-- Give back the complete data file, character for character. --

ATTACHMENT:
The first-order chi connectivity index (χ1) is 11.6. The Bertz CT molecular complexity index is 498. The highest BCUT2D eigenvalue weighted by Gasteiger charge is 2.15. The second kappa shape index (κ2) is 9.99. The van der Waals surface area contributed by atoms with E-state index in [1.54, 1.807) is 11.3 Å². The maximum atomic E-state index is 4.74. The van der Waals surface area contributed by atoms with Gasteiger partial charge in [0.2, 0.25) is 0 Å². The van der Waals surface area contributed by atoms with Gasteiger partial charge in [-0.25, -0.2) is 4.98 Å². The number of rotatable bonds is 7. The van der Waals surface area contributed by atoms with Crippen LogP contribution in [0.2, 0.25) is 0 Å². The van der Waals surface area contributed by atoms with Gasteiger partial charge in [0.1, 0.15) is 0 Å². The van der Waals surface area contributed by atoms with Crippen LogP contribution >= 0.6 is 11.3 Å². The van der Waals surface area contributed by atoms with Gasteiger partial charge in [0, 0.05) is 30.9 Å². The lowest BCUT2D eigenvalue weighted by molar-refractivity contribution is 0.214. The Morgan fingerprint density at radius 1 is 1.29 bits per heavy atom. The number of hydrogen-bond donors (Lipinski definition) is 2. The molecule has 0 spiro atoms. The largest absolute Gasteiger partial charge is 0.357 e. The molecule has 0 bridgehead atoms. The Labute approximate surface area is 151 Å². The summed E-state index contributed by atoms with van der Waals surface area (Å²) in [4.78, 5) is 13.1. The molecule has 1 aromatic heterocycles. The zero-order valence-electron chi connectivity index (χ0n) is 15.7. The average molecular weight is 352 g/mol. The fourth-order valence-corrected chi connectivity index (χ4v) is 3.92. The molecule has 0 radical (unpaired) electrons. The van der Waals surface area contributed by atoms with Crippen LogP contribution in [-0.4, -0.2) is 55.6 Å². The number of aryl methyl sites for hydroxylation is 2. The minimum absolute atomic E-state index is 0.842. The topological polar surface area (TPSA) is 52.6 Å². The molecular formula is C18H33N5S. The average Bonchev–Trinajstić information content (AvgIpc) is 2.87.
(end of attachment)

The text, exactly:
The first-order chi connectivity index (χ1) is 11.6. The Bertz CT molecular complexity index is 498. The highest BCUT2D eigenvalue weighted by Gasteiger charge is 2.15. The second kappa shape index (κ2) is 9.99. The van der Waals surface area contributed by atoms with E-state index in [1.54, 1.807) is 11.3 Å². The maximum atomic E-state index is 4.74. The van der Waals surface area contributed by atoms with Gasteiger partial charge in [0.2, 0.25) is 0 Å². The van der Waals surface area contributed by atoms with Gasteiger partial charge in [-0.25, -0.2) is 4.98 Å². The number of rotatable bonds is 7. The van der Waals surface area contributed by atoms with Crippen LogP contribution in [0.2, 0.25) is 0 Å². The van der Waals surface area contributed by atoms with Gasteiger partial charge in [0.1, 0.15) is 0 Å². The van der Waals surface area contributed by atoms with Crippen LogP contribution >= 0.6 is 11.3 Å². The van der Waals surface area contributed by atoms with Gasteiger partial charge in [0, 0.05) is 30.9 Å². The lowest BCUT2D eigenvalue weighted by molar-refractivity contribution is 0.214. The Morgan fingerprint density at radius 1 is 1.29 bits per heavy atom. The number of hydrogen-bond donors (Lipinski definition) is 2. The molecule has 0 spiro atoms. The largest absolute Gasteiger partial charge is 0.357 e. The molecule has 0 bridgehead atoms. The Labute approximate surface area is 151 Å². The summed E-state index contributed by atoms with van der Waals surface area (Å²) in [4.78, 5) is 13.1. The molecule has 1 aromatic heterocycles. The zero-order valence-electron chi connectivity index (χ0n) is 15.7. The average molecular weight is 352 g/mol. The fourth-order valence-corrected chi connectivity index (χ4v) is 3.92. The molecule has 0 radical (unpaired) electrons. The van der Waals surface area contributed by atoms with Crippen LogP contribution in [-0.4, -0.2) is 55.6 Å². The number of aryl methyl sites for hydroxylation is 2. The minimum absolute atomic E-state index is 0.842. The topological polar surface area (TPSA) is 52.6 Å². The molecular formula is C18H33N5S. The average Bonchev–Trinajstić information content (AvgIpc) is 2.87.